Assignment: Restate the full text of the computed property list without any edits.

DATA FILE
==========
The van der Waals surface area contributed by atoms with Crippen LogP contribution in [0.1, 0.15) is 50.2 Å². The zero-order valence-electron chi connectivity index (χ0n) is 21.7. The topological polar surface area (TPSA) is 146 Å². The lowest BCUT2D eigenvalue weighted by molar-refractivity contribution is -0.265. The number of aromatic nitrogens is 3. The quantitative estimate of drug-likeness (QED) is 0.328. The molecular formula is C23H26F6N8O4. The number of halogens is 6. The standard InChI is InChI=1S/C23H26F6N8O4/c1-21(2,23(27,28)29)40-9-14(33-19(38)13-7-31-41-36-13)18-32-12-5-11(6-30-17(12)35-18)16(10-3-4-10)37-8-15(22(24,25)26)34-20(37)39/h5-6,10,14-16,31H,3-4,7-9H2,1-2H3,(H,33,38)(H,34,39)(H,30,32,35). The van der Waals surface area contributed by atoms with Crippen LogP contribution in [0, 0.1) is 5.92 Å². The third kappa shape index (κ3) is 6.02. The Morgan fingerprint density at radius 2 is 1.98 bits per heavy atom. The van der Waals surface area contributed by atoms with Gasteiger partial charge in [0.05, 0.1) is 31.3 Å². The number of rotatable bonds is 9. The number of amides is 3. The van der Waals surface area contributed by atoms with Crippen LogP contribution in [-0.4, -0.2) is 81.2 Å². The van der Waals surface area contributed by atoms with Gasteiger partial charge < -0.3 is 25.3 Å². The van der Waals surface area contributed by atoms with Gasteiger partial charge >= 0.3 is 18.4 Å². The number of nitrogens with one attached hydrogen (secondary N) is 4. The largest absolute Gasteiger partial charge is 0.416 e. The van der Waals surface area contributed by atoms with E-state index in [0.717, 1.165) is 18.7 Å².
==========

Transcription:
The van der Waals surface area contributed by atoms with Crippen LogP contribution in [0.1, 0.15) is 50.2 Å². The zero-order valence-electron chi connectivity index (χ0n) is 21.7. The topological polar surface area (TPSA) is 146 Å². The lowest BCUT2D eigenvalue weighted by molar-refractivity contribution is -0.265. The number of aromatic nitrogens is 3. The quantitative estimate of drug-likeness (QED) is 0.328. The molecular formula is C23H26F6N8O4. The number of halogens is 6. The standard InChI is InChI=1S/C23H26F6N8O4/c1-21(2,23(27,28)29)40-9-14(33-19(38)13-7-31-41-36-13)18-32-12-5-11(6-30-17(12)35-18)16(10-3-4-10)37-8-15(22(24,25)26)34-20(37)39/h5-6,10,14-16,31H,3-4,7-9H2,1-2H3,(H,33,38)(H,34,39)(H,30,32,35). The van der Waals surface area contributed by atoms with Crippen LogP contribution in [0, 0.1) is 5.92 Å². The third kappa shape index (κ3) is 6.02. The Morgan fingerprint density at radius 2 is 1.98 bits per heavy atom. The van der Waals surface area contributed by atoms with Gasteiger partial charge in [0.05, 0.1) is 31.3 Å². The number of rotatable bonds is 9. The number of amides is 3. The van der Waals surface area contributed by atoms with Crippen LogP contribution in [-0.4, -0.2) is 81.2 Å². The van der Waals surface area contributed by atoms with Gasteiger partial charge < -0.3 is 25.3 Å². The van der Waals surface area contributed by atoms with Gasteiger partial charge >= 0.3 is 18.4 Å². The number of nitrogens with one attached hydrogen (secondary N) is 4. The largest absolute Gasteiger partial charge is 0.416 e. The van der Waals surface area contributed by atoms with E-state index in [0.717, 1.165) is 18.7 Å².